With such an inept effort by IBM/ACS, why didn't the guv just pull the plug now? Screw ACS, right! The Governor doesn't have any "connections" with these guys!

Oh, wait, didn't you hear? ACS was former FSSA Secretary Mitch Roob's former employer. Yeah, but how could pulling the plug on a guy who isn't even working there anymore hurt Roob? Wait...is that Mitch Roob who was the head of the Health and Hospital Corporation in 1994 during Steve Goldsmith's mayoral tenure in Indianapolis? Yes? You know who else ran in the inner circle with Mayor Goldsmith and who handled privatization for the city, no less? A guy named of "Skip" Stitt. I wonder what Skip is doing these days? Oh, you hadn't heard? An officer with ACS.

Well, that explains why ACS gave its maximum allowable corporate donation of $5,000 to Daniels in 2008, and why Stitt gave $2,500 out of his own pocket. Campaign finance records also show $2,000 from Maryland native and ACS' Chief Operating Officer Tom Burlin. Why would a guy from Maryland give to an Indiana Governor? Oh, you hadn't heard? The website says he had the responsibility "to develop and execute a strategy to reestablish IBM as a major player in the government market after the company had divested its position six years earlier." Good job, Tom! A billion and growing sure seems major!

Oh, you also might not have heard that Governor Daniels is apparently running for something. I say this because ACS wrote Governor Daniels a check for $5,000 in January of 2009. I'm sure this was just to make sure the Governor was well-funded for the election that was about to happen in....um....well, I'm sure the fact it was written right after Secretary Murphy got a whiff of the stench that was privatization was just a coincidence. It had nothing to do with the fact that the dookie was about to hit the oscillating unit.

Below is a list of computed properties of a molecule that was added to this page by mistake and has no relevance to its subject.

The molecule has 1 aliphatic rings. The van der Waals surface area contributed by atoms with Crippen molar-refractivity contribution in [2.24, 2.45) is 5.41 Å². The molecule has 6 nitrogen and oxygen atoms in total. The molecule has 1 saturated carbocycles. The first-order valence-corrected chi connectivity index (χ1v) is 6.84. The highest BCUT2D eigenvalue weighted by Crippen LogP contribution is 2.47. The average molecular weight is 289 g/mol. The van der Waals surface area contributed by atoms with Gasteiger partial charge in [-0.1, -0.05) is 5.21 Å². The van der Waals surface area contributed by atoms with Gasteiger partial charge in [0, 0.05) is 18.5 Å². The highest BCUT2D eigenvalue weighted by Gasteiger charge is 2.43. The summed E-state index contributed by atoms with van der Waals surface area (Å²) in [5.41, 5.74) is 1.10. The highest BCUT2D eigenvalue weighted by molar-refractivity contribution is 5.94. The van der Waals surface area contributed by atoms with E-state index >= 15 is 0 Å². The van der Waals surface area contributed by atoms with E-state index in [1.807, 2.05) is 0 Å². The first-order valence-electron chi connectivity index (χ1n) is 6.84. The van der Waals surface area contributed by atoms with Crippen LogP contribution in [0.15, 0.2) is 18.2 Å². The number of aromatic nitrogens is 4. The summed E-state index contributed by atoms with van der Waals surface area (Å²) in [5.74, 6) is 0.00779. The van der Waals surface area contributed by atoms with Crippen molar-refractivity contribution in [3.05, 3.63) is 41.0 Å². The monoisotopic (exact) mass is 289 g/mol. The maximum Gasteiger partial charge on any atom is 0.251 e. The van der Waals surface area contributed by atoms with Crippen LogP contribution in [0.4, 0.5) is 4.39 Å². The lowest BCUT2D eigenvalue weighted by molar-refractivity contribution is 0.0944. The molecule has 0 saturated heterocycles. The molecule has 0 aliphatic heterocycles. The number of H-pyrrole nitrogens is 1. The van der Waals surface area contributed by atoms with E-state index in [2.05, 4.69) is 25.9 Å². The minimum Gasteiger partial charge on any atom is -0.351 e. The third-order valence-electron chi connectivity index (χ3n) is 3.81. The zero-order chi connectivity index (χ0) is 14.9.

As a final note, in 2008, ACS also gave $2,000 each to the Senate Majority Campaign Committee (R) and the House Republican campaign committee, as well as $1,000 to the Indiana House Democratic Caucus, too. Boy, ACS must just LOVE good government because it’s investing in it everywhere! What a civic-minded firm! I only wish I had time to look at IBM, too.



Miklo Velka said...

So my friend says to me the other day, on the topic of the "Socialized Medicine" "government-owned health care plan" (as he calls them), "Name one thing the government has done better than the private industry."

Well, I directed him to the social services debacle that is the Daniels plan, and he was quick to discuss that privitization of these types of services isn't the same...
indeed, it isn't the same. It's much worse than the government simply doing it better. It's the government actually failing to cease the hemorrhage when the accountants pint it out to you, and then actually slicing another artery wide open.

I guess that the lack of response to this post from anyone else probably indicates two things,
1) dumbstruck disgust by folks NOT in favor of the Daniels plan(s), or
2) surprise and deafening silence from those that ARE in favor of the Daniels plan(s).

Thank you for pointing this out Bulworth.

jabberdoodle said...

Thanks for putting this issue into full flower like this. Aren't the feds looking at making the state pull out of this contract or face some loss of funds?